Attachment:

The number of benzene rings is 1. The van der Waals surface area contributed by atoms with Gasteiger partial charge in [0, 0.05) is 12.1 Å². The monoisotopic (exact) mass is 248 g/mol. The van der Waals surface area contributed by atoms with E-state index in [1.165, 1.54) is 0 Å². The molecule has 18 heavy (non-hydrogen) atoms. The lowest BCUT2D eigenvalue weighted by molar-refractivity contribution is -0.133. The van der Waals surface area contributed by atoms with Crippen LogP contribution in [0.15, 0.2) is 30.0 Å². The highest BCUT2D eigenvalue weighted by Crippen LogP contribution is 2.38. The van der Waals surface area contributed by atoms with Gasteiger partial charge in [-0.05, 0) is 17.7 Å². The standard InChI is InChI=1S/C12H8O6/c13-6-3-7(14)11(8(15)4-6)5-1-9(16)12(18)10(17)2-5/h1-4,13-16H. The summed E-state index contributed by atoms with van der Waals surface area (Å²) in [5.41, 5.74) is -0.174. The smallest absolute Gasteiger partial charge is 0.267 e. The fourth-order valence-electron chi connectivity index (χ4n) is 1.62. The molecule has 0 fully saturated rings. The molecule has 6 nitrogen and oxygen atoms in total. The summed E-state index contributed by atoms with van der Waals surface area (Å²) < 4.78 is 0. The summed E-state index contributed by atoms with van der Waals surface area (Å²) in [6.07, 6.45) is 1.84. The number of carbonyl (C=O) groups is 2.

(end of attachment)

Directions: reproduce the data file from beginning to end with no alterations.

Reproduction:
The number of benzene rings is 1. The van der Waals surface area contributed by atoms with Gasteiger partial charge in [0, 0.05) is 12.1 Å². The monoisotopic (exact) mass is 248 g/mol. The van der Waals surface area contributed by atoms with E-state index in [1.165, 1.54) is 0 Å². The molecule has 18 heavy (non-hydrogen) atoms. The lowest BCUT2D eigenvalue weighted by molar-refractivity contribution is -0.133. The van der Waals surface area contributed by atoms with Crippen LogP contribution in [0.15, 0.2) is 30.0 Å². The highest BCUT2D eigenvalue weighted by Crippen LogP contribution is 2.38. The van der Waals surface area contributed by atoms with Gasteiger partial charge in [-0.05, 0) is 17.7 Å². The standard InChI is InChI=1S/C12H8O6/c13-6-3-7(14)11(8(15)4-6)5-1-9(16)12(18)10(17)2-5/h1-4,13-16H. The summed E-state index contributed by atoms with van der Waals surface area (Å²) in [5.41, 5.74) is -0.174. The smallest absolute Gasteiger partial charge is 0.267 e. The fourth-order valence-electron chi connectivity index (χ4n) is 1.62. The molecule has 0 fully saturated rings. The molecule has 6 nitrogen and oxygen atoms in total. The summed E-state index contributed by atoms with van der Waals surface area (Å²) < 4.78 is 0. The summed E-state index contributed by atoms with van der Waals surface area (Å²) in [6.07, 6.45) is 1.84. The number of carbonyl (C=O) groups is 2.